But just as we expect something from excavation, excavation expects something from us. God expects us to spend our energy and time and resources in excavation. He doesn’t want us to take this process lightly. Instead, He wants us to keep diving into the dumpsters around us, even when it feels like our expectations aren’t being met. He doesn’t want us to give up.
The fact that we can find God in unexpected places doesn’t mean that our times of trouble will be quickly solved. Abraham spent three days moving toward Moriah, believing the whole time that he would have to sacrifice his son. Often, our excavation processes will take even longer. We’ll get stopped at what appears to be a dead end for days, weeks, months, or even longer. We’ll get stressed by the pressures all around us. And we’ll feel isolated and alone in solitude as we look for God. Through the rest of this Dumpster Diving series, we’ll talk about how we can find God in these difficult and demanding places.
But for today, we focus on how we can do excavation in any of these settings. We learn that we can expect to find God in unlikely places if we are willing to take part in an excavation process that asks a lot of us. So in the places of life where others reject Him, know God is near and start to expect Him.
- When have you found God in moments of eruption? When have you found God in moments of erosion?
- How can we find God through the excavation process? What does the excavation process look like?
- What should we expect during the excavation process?
- What does the excavation process require of us?
- How do we know that the excavation process is worth it?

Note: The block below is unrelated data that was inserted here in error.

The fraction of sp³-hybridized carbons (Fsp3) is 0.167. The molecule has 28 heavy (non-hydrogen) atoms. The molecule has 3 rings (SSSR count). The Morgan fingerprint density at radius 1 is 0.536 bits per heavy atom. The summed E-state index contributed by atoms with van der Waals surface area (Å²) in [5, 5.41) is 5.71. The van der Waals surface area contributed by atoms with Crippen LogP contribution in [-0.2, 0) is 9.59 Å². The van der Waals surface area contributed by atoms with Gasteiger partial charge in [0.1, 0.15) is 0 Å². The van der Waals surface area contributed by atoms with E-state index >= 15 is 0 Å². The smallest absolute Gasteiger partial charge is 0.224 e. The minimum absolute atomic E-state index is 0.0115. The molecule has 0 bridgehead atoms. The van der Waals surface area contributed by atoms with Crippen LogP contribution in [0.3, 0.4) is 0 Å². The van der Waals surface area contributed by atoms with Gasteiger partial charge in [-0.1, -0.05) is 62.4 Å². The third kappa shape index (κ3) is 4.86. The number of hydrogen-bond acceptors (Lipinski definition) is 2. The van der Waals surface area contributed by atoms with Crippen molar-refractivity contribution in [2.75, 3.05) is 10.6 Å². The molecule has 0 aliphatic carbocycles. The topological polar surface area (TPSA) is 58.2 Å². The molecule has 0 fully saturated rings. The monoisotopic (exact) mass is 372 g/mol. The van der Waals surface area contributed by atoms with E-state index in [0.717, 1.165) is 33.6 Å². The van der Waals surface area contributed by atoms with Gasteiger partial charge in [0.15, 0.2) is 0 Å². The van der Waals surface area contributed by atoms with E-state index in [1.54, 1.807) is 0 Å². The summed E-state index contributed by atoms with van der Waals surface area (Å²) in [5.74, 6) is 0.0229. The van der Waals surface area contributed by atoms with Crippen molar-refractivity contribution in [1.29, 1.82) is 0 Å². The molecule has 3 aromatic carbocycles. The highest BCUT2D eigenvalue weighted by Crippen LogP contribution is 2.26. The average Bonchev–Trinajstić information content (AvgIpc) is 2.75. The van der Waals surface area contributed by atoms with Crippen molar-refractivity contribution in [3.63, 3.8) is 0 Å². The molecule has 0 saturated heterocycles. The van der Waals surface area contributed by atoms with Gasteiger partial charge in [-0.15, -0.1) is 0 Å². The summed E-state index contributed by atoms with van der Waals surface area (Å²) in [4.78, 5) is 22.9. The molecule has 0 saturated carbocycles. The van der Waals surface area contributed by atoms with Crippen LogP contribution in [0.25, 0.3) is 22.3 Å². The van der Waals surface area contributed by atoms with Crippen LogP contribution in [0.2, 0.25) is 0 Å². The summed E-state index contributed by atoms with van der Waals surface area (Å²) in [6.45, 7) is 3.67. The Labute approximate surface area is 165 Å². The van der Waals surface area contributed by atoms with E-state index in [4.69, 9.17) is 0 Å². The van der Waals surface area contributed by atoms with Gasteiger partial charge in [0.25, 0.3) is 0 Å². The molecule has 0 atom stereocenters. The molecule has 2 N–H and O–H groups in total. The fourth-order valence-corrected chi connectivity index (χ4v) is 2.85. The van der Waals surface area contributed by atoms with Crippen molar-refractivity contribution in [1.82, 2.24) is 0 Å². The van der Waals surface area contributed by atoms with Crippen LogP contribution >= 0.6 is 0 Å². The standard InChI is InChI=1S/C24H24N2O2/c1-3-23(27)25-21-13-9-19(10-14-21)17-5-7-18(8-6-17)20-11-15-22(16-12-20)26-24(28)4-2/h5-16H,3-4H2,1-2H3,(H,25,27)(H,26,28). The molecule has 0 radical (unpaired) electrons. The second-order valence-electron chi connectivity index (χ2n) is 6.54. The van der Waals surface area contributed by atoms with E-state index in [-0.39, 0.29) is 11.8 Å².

read and answer the following
- But if from there you seek the Lord your God, you will find him if you seek him with all your heart and with all your soul. (Deuteronomy 4:29)
- Therefore, since we have a great high priest who has ascended into heaven, Jesus the Son of God, let us hold firmly to the faith we profess. For we do not have a high priest who is unable to empathize with our weaknesses, but we have one who has been tempted in every way, just as we are—yet he did not sin. Let us then approach God’s throne of grace with confidence, so that we may receive mercy and find grace to help us in our time of need. (Hebrews 4:14-16)
- What do these verses tell us happens when we excavate in search for God?
As we dig in to find God, we need to remember that the excavation process requires something of us.
- Again, the kingdom of heaven is like a merchant seeking beautiful pearls, who, when he had found one pearl of great price, went and sold all that he had and bought it. (Matthew 13:45-46)
- How much of a sacrifice was it for the merchant to give up his lifetime collection of pearls and other possessions?
- In what ways is God a valuable treasure?
- Share something you can give up this week to jump in and dig for treasure?
- What is a treasure you want to take up as you excavate in the unexpected places in your lives this week?
- What is a specific way or tool you will use to excavate for this treasure this week?
Let's close our discussion with a prayer exercise in which we think about what we need to give up and take up. Let's close our eyes for a prayer. First, let's hold our hands open with palms facing up. As we hold this posture of prayer, pray silently about what God is calling them us give up. After a few minutes, ask everyone to close their hands as if they’re picking something up. As we hold this posture of prayer, ask them to pray silently about the treasure God is inviting them to take up and dig for. After a few minutes, close this exercise by closing in prayer.
Go on a 9-month mission trip without taking time off work, leaving your neighborhood, or spending a small fortune. This is a chance to invest time in the lab or learning and start to launch out in love to your neighbors.